Zis-N-Zat From Pastor Asher

God is my conscience, Jesus lives in my heart… this blog is about what I see, what I think, what I do and how I serve God

Dramatic Reading of the Nativity Story For Christmas Eve

Voice 1: Luke 2:1-7

Voice 2: Matt 2:1-6

Voice 1: Luke 2:8-18

Voice 2: Matt 2:7-9

Voice 1: Luke 2:20

Voice 2: Matt 2:10-12

Voice 1: Luke 2:19

The whole sequence of readings can be found here

The Message Based on These Readings

{Proviso: The idea for this sermon came from Dunkle-Mackey Preaching seminar taught on September 20, 2010. This seminar was sponsored by the Peninsula-Delaware conference of the United Methodist church and was taught by Professor Troeger. It was also inspired by the Nativity presentation done by the Sunday school children at Mt. Pleasant United Methodist church on December 19, 2010}

We just heard two accounts of the events that happened around our Savior’s birthday! Isn’t it surprising how different these two stories are? The story that the shepherds told to their grandchildren and to us is very different from the story that the Magi recorded in their learned journals for posterity.

So today I want to ask you:  are you a shepherd or a magi?

Living in relatively unspoiled Cecil County we are used to seeing lots of stars. On a clear night there are thousands of them, tiny specks of light, suspended there in deep space by our Creator, faithfully sending their light towards us. They look so tiny to the naked eye;  no bigger than the tip of a pin or needle.

Looking at one such speck of light, the magi were able to discern that something wonderful has happened in the distant land of Judea.

Compare that to what happened to the shepherds. They were sitting in a field when an angel appeared to them, scared them half to death, told them that they were going to be OK, told them what was happening, after which they saw a “great company of the heavenly host.” (Matt 2:13). Wouldn’t you like to see a “great company of the heavenly host?” I know I would. I wonder what a “great company of the heavenly host” looked like? I wonder what they sounded like?

So today I want to ask you: are you a shepherd or a magi?

Based on information from a star suspended far-far away in space, a star that looked like a speck of light the size of a tip of a pin, the Magi left their comfortable lives behind and embarked on a long, arduous journey to discover for themselves what has happened. By the way, the Magi did not know their final destination; they thought that their final destination would be Jerusalem.

Our imagination makes that star larger than the other stars so that the Magi could follow it easily and effortlessly, but if we think of it, if that star was so large, why didn’t anyone else see it or follow it? That star had to be just a tiny speck of light.

The shepherds, on the other hand, were told exactly what was happening and they were given a “GPS” with detailed instructions on how to get to their destination.

The journey that the Magi took and the journey that the shepherds took were very different. The magi traveled for months, exposed to the dangers and hardships of the road. And when they thought that they had arrived at the end of their journey, they were actually in the worst place that they could find themselves – in Herod’s palace. Only by the grace of God and by Herod’s oversight were they able to escape with their lives.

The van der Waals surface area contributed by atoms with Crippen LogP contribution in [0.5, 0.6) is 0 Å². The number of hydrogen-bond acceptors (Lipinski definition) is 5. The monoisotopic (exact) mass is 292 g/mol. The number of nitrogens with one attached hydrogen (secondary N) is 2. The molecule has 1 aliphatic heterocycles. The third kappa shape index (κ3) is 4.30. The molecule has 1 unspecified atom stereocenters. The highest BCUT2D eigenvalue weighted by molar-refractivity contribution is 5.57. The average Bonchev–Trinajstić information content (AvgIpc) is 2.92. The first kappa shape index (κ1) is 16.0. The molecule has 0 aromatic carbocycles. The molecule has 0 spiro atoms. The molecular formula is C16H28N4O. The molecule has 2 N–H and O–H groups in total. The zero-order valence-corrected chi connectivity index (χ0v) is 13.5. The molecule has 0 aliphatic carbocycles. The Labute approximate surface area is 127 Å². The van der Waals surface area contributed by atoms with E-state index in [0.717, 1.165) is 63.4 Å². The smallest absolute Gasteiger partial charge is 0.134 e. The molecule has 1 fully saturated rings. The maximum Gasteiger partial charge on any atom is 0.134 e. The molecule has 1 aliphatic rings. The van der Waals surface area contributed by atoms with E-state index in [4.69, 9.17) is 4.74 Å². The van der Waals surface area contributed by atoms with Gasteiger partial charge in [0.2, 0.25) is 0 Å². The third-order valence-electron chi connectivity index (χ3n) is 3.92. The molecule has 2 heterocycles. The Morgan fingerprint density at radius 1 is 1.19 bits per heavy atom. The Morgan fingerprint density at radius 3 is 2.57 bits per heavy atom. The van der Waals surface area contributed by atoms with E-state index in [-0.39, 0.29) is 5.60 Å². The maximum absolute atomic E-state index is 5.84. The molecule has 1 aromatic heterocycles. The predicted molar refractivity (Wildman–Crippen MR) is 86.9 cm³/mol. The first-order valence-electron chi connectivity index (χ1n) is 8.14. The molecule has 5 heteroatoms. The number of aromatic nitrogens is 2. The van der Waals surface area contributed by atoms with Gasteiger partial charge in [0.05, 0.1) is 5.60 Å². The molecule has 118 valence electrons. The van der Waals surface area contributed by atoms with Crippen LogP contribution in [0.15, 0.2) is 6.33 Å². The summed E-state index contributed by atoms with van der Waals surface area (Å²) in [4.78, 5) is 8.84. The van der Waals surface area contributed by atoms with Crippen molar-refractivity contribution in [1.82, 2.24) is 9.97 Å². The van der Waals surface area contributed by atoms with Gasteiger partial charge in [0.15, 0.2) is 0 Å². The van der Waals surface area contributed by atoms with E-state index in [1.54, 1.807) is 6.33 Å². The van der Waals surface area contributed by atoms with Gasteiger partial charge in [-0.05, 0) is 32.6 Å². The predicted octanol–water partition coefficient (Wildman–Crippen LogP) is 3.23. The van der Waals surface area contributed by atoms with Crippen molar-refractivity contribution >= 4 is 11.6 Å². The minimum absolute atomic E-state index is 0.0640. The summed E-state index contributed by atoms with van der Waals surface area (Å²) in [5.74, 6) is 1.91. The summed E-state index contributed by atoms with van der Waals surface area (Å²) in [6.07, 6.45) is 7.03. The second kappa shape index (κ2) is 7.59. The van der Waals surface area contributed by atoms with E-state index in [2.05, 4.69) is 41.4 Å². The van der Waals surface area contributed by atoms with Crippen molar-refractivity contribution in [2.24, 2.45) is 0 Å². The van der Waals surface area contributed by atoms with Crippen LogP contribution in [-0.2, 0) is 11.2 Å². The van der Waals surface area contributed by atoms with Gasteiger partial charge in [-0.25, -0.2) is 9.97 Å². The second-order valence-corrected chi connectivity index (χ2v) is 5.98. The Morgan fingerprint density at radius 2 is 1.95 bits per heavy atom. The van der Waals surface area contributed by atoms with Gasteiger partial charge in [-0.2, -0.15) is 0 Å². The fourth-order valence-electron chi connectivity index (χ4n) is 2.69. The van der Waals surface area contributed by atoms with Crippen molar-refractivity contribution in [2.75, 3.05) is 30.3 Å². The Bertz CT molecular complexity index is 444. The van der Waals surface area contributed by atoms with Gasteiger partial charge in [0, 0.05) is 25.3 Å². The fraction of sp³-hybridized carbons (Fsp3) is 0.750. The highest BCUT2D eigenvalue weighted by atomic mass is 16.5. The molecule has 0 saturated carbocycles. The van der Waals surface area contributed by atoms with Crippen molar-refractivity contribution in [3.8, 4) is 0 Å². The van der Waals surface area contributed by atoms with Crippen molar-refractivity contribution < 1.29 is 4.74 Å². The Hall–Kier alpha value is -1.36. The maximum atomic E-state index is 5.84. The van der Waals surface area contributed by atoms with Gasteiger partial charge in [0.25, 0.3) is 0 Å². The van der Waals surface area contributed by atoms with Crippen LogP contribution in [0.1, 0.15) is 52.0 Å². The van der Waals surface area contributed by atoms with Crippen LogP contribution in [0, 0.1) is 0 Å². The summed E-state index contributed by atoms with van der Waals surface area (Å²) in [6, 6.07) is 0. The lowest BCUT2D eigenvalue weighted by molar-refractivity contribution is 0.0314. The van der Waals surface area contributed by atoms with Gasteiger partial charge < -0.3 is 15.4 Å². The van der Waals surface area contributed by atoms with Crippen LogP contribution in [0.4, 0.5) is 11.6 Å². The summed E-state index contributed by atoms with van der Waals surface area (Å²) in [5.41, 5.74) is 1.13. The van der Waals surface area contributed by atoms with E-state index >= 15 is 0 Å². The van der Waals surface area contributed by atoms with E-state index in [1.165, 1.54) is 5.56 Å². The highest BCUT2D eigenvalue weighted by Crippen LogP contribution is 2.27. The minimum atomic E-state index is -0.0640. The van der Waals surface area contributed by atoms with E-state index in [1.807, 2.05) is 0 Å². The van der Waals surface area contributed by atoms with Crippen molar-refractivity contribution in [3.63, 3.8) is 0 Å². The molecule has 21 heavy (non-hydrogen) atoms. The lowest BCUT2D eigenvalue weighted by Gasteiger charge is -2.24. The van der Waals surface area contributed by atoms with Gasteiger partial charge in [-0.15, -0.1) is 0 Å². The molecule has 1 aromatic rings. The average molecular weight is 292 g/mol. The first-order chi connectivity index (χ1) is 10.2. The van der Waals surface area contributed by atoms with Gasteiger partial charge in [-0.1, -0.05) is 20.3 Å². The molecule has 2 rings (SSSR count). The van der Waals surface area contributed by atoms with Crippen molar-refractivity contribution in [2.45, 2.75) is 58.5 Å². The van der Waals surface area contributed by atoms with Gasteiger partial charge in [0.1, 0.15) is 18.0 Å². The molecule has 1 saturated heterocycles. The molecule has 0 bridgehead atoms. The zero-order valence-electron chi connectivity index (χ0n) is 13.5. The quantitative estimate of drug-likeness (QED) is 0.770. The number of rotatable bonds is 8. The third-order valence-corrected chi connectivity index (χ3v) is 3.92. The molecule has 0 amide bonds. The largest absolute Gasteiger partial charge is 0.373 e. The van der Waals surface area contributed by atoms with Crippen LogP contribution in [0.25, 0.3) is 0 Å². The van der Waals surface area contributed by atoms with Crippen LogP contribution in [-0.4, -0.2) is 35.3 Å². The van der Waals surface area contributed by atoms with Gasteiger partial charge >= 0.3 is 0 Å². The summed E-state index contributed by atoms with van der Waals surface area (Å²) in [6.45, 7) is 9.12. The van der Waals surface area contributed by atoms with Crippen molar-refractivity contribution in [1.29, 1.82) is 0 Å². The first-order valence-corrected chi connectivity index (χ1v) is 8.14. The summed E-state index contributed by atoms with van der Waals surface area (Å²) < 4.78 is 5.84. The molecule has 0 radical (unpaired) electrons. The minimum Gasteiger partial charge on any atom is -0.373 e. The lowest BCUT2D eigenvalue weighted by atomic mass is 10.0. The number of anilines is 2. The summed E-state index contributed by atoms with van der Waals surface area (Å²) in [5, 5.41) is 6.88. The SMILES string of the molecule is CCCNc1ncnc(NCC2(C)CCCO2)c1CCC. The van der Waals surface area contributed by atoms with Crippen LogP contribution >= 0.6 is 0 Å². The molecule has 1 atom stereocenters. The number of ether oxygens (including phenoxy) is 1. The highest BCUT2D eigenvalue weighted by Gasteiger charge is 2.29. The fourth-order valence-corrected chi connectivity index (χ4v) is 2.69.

The shepherds, on the other hand, had a detailed “triptik” with turn-by-turn directions that took them right to the scene of the nativity, and, if I had to guess, their journey took no longer than fifteen or twenty minutes.

So today I want to ask you: are you a shepherd or a magi?

We all find God differently. Many of us are given all the help, information and explanations that we need in order to understand and know what it means to have God in our hearts, and to know how we can come to God. The words “Sunday school” and a “loving church family” come to mind.

But for some others that journey begins with a feeling of something that tugs on the very essence of our beings and which propels us towards a search for the source of that discomfort. Initially we may not know how to react to this discomfort and we may drown it with busyness, education, partying, vacations, possessions, and other what-nots. Eventually, though, after enduring a long journey filled with sharp and frustrating twists and turns we find God.

We all come to God by different roads. For some of us it is an arduous journey, filled with dangerous turns and terrifying moments –anxiety, frustration, fear, sickness, addiction, loss… For some of us it is as easy as a stroll from point A to point B.

But by the grace of God, regardless of our past, or journeys that we’ve been on or are on at present, all of us are invited and all of us have a place at the manger where we are free to worship God and accept his gift of life with Him. As a beacon of light, our church community stood on this hill for over 170 years reflecting and projecting the light that originates with the Holy Spirit helping its members to grow in their relationship with God.

So whether you are a shepherd or a magi {Open the altar}

{Proviso: The idea for this sermon came from Dunkle-Mackey Preaching seminar taught on September 20, 2010. This seminar was sponsored by the Peninsula-Delaware conference of the United Methodist church and was taught by Professor Troeger. It was also inspired by the Nativity presentation done by the Sunday school children at Mt. Pleasant United Methodist church on December 19, 2010}

Here is a link to the first draft of the Nativity Story For Christmas Eve

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